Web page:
A: Yes, have a look at https://wiki.libsdl.org/FAQUsingSDL#How_do_I_choose_a_specific_audio_driver.3F
Q: mpg321 gives:
libao - OSS cannot set rate to 44100 Can't find a suitable libao driver. (Is device in use?)
A: Try apt-get install libsamplerate0
- A: Alternatively, you may have a sound system that only supports 48khz. libao doesn't support resampling, so use libmad/madplay as an alternative.
A: Is alsa's OSS emulation loaded? Try: "modprobe snd-pcm-oss" as root.
Q: mpg321 gives:
Can't find a suitable libao driver. (Is device in use?), or Can't open libao driver with device /dev/dsp (is device in use?)
A: See "use 'adduser. .. audio' " in SoundConfiguration
- Q: I have installed a new linux kernel and suddenly my alsa sound does not work.
- A: If you install a new kernel version you also need to install the corresponding alsa-modules version.
A: If you installed a 2.6 kernel for the first time, consider what smokybobo wrote at Linuxquestions.org (Broken link). In addition, consider running 'alsamixer' and unmute the channels you need and set them to an appropriate volume. Make sure you set the option to saving the mixer settings across reboots in the alsa-base configuration. At that point, e.g. XMMS should work with the output plugin ALSA. If you are running KDE and you want it's sound effects as well, you may have to tell it's aRts server explicitely to use ALSA. In that case, you'll have to set the output plugin for XMMS to aRts. --DavidAndel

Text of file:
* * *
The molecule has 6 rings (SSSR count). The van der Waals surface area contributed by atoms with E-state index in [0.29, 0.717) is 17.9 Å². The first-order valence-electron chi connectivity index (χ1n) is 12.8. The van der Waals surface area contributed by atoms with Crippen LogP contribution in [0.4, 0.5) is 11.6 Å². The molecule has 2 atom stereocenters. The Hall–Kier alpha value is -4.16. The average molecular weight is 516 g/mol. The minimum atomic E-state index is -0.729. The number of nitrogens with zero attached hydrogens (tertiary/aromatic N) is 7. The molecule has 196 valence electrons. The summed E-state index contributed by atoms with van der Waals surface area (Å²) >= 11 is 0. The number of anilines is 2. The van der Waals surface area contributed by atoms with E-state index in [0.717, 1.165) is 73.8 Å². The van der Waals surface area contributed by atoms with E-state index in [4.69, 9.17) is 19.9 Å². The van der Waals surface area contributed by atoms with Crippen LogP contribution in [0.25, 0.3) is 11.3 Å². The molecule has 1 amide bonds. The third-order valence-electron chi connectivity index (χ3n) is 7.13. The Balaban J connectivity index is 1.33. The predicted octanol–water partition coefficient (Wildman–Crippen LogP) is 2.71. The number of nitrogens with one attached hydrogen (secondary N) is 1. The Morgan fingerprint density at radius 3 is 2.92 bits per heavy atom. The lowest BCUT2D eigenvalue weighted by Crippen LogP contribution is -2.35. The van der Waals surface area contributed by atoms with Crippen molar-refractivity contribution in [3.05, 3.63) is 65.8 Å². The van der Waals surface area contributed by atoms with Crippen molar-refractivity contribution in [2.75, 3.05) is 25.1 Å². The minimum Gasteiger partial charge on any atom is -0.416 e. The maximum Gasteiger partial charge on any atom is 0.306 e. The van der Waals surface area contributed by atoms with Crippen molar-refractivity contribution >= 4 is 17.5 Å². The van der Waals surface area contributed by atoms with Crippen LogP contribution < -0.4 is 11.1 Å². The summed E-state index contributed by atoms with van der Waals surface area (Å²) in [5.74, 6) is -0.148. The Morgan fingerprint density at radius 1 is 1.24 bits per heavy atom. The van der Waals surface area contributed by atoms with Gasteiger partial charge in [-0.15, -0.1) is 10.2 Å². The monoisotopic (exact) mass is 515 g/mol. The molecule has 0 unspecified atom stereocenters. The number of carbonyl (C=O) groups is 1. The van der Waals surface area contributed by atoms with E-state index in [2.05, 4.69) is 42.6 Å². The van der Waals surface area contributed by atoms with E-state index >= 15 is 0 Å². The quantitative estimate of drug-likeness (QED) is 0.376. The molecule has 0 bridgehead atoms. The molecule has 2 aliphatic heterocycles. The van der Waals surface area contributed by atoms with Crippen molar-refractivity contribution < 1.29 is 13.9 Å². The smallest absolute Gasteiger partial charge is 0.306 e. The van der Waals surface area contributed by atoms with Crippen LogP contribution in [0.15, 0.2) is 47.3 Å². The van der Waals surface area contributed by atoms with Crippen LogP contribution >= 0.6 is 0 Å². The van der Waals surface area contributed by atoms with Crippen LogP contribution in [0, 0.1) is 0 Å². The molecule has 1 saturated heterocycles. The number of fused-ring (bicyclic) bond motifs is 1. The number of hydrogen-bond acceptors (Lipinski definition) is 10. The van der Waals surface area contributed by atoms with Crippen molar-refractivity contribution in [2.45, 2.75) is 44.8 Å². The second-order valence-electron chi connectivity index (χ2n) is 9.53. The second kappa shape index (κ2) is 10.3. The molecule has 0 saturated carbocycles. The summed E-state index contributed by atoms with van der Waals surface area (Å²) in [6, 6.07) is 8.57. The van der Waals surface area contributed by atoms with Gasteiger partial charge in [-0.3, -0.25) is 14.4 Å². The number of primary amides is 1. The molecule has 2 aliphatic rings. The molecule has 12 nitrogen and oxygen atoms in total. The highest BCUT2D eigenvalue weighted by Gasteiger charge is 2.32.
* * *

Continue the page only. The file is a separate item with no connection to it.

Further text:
A: I had installed a kernel image of 2.6.5-4 and found that coupled with the direction in the link above and an upgrade to 2.6.6-1, I had ALSA support in all of my applications. Also, if you have multiple capture cards (bttv, other tuner, radio card), try "cat /proc/asound/cards" to verify that your capture card is where you expect it. For my system, the tv card registered as card 0 and a SB Live! came up as card 1. --?EricZavesky
- A: It's possible that the firmware for your soundcard was removed from the Debian kernel package due to licensing issues between the time your old kernel was released and the time your new kernel was released. More info:
Related Links: SoundConfiguration